Pachydermal Puppetry: Creating the Hindu Elephant God in A Perfect Ganesh
The reason behind Terrence McNally's A Perfect Ganesh being so rarely performed is not its now-outdated fantasy of India, but that its story's narrator and facilitator is the Hindu deity Ganesha, remover of obstacles and, thus, patron of lovers and travelers. Why should so benevolent a spiritual icon present problems? Ganesha, you see, boasts a human body distinguished by multiple upper limbs and an elephant's head, complete with fan-shaped ears and elongated proboscis—facial characteristics with the potential to hamper both the visual and aural expressiveness of the actor cast as McNally's congenial ambassador—in this case, Michael Harris.
"The usual concept with this show has been to encase the performer's whole head in the elephant mask." observe costume co-designers Rachel Lambert and Zachary Alexander, "We felt it was important for the audience to connect with Michael's face—his eyes, at least. So after looking at many different images of Ganesha, we decided to highlight the artifice—covering him with gold filigree and traditional Indian jewelry befitting a divine being, but transparent enough for us to see through it."
The foundation for the final mask is a cap, molded to Harris' head, made of a heat-pliable substance called Fosshape, with a variety of delicate fabrics, jewels and wire affixed to it. ("The wire for the trunk originally came from a washing machine.") The goal, according to Lambert and Alexander, was to keep it lightweight and balanced, lest a sudden movement topple it off its wearer's head, or a stray elbow send it spinning into the corners of the stage.
More experimentation was required to provide Ganesha his extra arms. "Our research showed every representation of Ganesha displaying four arms," explains Lambert, "but we couldn't find evidence of any play doing it before." Adds Alexander, "The arms themselves are from a mannequin. They are attached to a harness that Michael wears on his back, with the arms dangling loose on short chains from his own arms, so that they move fluidly and gracefully, while staying out of the way."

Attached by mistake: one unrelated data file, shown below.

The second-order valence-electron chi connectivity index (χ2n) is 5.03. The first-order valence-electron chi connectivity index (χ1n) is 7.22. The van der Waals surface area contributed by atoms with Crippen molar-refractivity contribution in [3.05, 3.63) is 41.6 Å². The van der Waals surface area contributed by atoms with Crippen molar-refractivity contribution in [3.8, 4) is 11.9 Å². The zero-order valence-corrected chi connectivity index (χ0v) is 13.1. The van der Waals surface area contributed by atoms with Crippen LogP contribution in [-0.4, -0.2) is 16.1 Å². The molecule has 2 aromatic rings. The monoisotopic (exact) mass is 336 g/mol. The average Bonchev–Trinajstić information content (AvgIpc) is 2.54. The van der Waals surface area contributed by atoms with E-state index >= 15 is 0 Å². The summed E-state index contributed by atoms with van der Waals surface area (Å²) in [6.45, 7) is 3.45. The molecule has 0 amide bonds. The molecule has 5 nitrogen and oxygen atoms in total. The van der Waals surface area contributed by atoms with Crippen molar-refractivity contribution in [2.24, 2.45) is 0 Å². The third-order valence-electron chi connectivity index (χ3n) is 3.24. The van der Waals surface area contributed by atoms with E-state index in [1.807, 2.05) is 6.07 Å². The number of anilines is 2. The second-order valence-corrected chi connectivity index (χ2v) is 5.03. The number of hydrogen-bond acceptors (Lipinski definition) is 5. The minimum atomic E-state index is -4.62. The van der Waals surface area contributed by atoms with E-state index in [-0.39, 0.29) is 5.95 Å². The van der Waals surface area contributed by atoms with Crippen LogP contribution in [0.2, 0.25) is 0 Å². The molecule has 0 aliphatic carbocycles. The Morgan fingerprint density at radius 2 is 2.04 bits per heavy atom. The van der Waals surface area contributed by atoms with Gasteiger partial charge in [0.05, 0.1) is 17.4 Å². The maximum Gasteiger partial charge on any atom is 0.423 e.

It wasn't enough to simply build a set of prosthetic devices, though. Harris recalls receiving "bare-bones versions" of the mask and arms during the second week of rehearsal, "so that I could start familiarizing myself with them as soon as possible. What I have to remember is to act with my whole body, every minute—there are no casual gestures for Ganesha, however small. As time went on, more and more pieces were added, which meant that everybody who interacts with him had to learn how to navigate his physical dimensions, so we wouldn't snag on each other, or tangle, or become dazzled by the shiny ornaments."
Lambert and Alexander attribute the success of their design to the entire company—director Steven Fedoruk, choreographer Ellyzabeth Adler, actors and technical staff—all working together from the very beginning. "This was a true collaboration," they declare, to which Harris concurs, "What I am wearing is a work of art, viewed in motion."
A Perfect Ganesh runs at the Athenaeum Theatre through August 23.
Mary Shen Barnidge
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